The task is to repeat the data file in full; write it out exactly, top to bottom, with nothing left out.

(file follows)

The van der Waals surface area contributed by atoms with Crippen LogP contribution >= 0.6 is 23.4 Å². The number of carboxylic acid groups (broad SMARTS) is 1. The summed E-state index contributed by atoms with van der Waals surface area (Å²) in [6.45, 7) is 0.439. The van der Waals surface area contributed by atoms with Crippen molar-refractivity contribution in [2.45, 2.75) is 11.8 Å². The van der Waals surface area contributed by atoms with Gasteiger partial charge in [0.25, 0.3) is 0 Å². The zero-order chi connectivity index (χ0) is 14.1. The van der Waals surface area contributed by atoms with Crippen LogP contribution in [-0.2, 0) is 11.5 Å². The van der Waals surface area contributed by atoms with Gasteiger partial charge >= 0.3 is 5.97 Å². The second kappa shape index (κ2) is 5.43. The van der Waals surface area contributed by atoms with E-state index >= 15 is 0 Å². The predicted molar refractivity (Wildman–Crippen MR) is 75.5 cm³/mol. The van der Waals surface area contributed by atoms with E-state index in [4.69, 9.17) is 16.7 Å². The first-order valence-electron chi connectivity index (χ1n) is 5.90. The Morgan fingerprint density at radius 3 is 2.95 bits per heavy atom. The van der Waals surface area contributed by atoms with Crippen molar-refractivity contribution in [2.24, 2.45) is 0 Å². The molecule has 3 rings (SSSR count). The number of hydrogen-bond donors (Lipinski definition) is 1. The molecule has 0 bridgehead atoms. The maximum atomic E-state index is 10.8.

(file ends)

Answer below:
The van der Waals surface area contributed by atoms with Crippen LogP contribution >= 0.6 is 23.4 Å². The number of carboxylic acid groups (broad SMARTS) is 1. The summed E-state index contributed by atoms with van der Waals surface area (Å²) in [6.45, 7) is 0.439. The van der Waals surface area contributed by atoms with Crippen molar-refractivity contribution in [2.45, 2.75) is 11.8 Å². The van der Waals surface area contributed by atoms with Gasteiger partial charge in [0.25, 0.3) is 0 Å². The zero-order chi connectivity index (χ0) is 14.1. The van der Waals surface area contributed by atoms with Crippen LogP contribution in [-0.2, 0) is 11.5 Å². The van der Waals surface area contributed by atoms with Gasteiger partial charge >= 0.3 is 5.97 Å². The second kappa shape index (κ2) is 5.43. The van der Waals surface area contributed by atoms with E-state index >= 15 is 0 Å². The predicted molar refractivity (Wildman–Crippen MR) is 75.5 cm³/mol. The van der Waals surface area contributed by atoms with E-state index in [4.69, 9.17) is 16.7 Å². The first-order valence-electron chi connectivity index (χ1n) is 5.90. The Morgan fingerprint density at radius 3 is 2.95 bits per heavy atom. The van der Waals surface area contributed by atoms with Crippen molar-refractivity contribution in [2.24, 2.45) is 0 Å². The molecule has 3 rings (SSSR count). The number of hydrogen-bond donors (Lipinski definition) is 1. The molecule has 0 bridgehead atoms. The maximum atomic E-state index is 10.8.